And the Mirror Knight has now outright accused her of planning to “…make (her)self queen of the Chosen and Damned…”

    Catherine already has the title of “Queen of Lost and Found”. Lost? Villains could be said to have lost their way. Found? Heroes are often said to have found themselves, or found purpose. And even though she is definitely going to be stepping down from the throne of Callow, that doesn’t mean she might not still have a throne. As a (rather frustrated) leader and arbiter of Named, being neither Hero nor Villain. The finger on the balance of the Accords, tipping either way as needed to keep things in check. Trusted just enough to not truly be one of Theirs, even if she’s not really one of Ours. Because it seems like someone needs to do a job like that to keep Named in line. And no-one else is going to do it properly…

    Liked by 6 people

    • I remember Kairos laughing right before his Final Monologue because every time the Choir of Mercy bends to her will, the more that becomes a precedent. Between that and the words of this chapter, it makes you wonder just how high she’ll go.

      Liked by 3 people

  11. I think one of the band of five isn’t really part of it. At a guess, Repentent Magister is only an ally, Bard is the actual fifth, and Hakram being assigned to their band is the next step in her plan.

    Liked by 1 person

  12. I recall that during the Fae arc Catherine went to the Duke of Violent Squalls’ ball in an outfit with a Fox mask. This may be a reprise in the mortal world of the events there.

    Liked by 5 people

  13. “It didn’t necessarily make the champions of the Heavens pleasant people, but on the other hand I couldn’t deny that Hanno’s side of the fence counted not a single rapist or thrill-killer. There were days, when the likes of the Mirror Knight’s ingratitude and ignorance became so very grating, that it was tempting to forget things like that.”

    That’s, what, the second or third time in this book that the narration has called out the comment section? Although this is also acknowledging that yeah, MK is pretty annoying at times. I actually kind of liked him this chapter though? Like, he definitely is way too stuck on the old ways of hero vs villain with no regard for the details, but he still has some sense of priorities and can bend, just slightly, when he absolutely has to. Doesn’t make him particularly easy to like, nor does it mean he’s a particularly good person, but it’s a potential seed of character development. Reminds me a little of GP, actually; he starts out absolutely opposed to Cat, and ends up deciding that she’s not so bad after all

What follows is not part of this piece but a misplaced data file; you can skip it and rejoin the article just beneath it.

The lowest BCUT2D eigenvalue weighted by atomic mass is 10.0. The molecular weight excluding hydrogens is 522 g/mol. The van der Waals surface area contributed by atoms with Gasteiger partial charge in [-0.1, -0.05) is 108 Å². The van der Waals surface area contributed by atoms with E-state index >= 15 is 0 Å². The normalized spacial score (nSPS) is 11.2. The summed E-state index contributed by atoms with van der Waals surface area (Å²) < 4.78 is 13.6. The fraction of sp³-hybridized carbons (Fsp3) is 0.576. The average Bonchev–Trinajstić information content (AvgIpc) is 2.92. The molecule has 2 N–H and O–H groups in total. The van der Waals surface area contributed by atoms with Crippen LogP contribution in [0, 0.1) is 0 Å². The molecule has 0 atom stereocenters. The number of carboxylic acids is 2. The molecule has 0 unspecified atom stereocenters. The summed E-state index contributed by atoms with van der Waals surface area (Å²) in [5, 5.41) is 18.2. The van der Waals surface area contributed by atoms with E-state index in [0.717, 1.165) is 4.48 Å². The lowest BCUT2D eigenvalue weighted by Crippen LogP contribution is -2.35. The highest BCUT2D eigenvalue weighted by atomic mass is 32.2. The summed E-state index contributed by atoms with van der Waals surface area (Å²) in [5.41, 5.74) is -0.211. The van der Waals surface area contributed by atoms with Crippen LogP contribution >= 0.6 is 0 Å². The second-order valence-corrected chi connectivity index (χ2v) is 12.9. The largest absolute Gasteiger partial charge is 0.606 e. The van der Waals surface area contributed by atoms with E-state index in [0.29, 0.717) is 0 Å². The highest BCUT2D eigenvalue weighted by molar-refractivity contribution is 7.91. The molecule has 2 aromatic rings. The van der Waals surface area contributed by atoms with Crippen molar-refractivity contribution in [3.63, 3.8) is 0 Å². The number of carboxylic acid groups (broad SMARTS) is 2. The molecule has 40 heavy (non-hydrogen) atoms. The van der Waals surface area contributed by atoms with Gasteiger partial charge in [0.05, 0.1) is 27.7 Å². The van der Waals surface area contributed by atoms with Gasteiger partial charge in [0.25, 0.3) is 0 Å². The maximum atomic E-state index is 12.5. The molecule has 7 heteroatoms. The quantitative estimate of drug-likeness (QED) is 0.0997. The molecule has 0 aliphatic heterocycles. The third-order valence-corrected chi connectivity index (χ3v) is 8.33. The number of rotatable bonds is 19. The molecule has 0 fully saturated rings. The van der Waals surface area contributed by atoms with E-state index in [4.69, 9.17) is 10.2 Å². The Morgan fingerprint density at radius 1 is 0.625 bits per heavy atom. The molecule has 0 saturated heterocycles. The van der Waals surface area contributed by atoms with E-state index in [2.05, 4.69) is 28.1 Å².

Liked by 8 people

    • I’m honestly not sure that you can say that the heavens don’t have any “thrill killers” among their heroes. Some of them seem a little too gung ho at the “smiting anything they perceive as evil” for me and they’re often prone to moral absolutism and charging into situations half cocked. All of that is a good recipe for creating problems and doing evil.

      Liked by 3 people

    • It can be very hard to remember how evil Dark can get when we’re constantly shown essentially the Batman of Calernia. Just because someone adopted the darkness doesn’t mean the people born in it, molded by it, aren’t far worse.

      Liked by 4 people

      • Worse is comparative. Worse than what, the Heroes?

        I think that comparing categories in a vacuum is not really helpful. If all we had was say, serial killer Villains on the prowl and detective Heroes hunting them down to stop them, sure. Who cares if the detective roughs up a few witnesses, if he stops the serial killers from killing again?
        And even one who cared wouldn’t go so far as to argue they are worse than serial killers.

        But that is not how the game of the gods works. We saw there are Good and Evil COUNTRIES, and countries are made of people. When you have Heroes and Villains warring on one another, and Good is not always the invaded, and most of what Named do is either enabling their side to kill more people more effectively, or kill a lot of people on their own… is there really a difference?

        There is no comparing a Hero going to repel ratlings in the north to someone like the Hunted Magician that just looks after himself. Of course there isn’t.
        But that is not what most heroes spend the most time and energy doing, is it? Because those stories are boring, and thus the narrative pushes them to seek something else to fight. And when you have these huge conflicts, and invaded countries with Named spearheading the assault or the guerrilla resistance… can you really say “this side good, that side bad”? Or even “that side better?”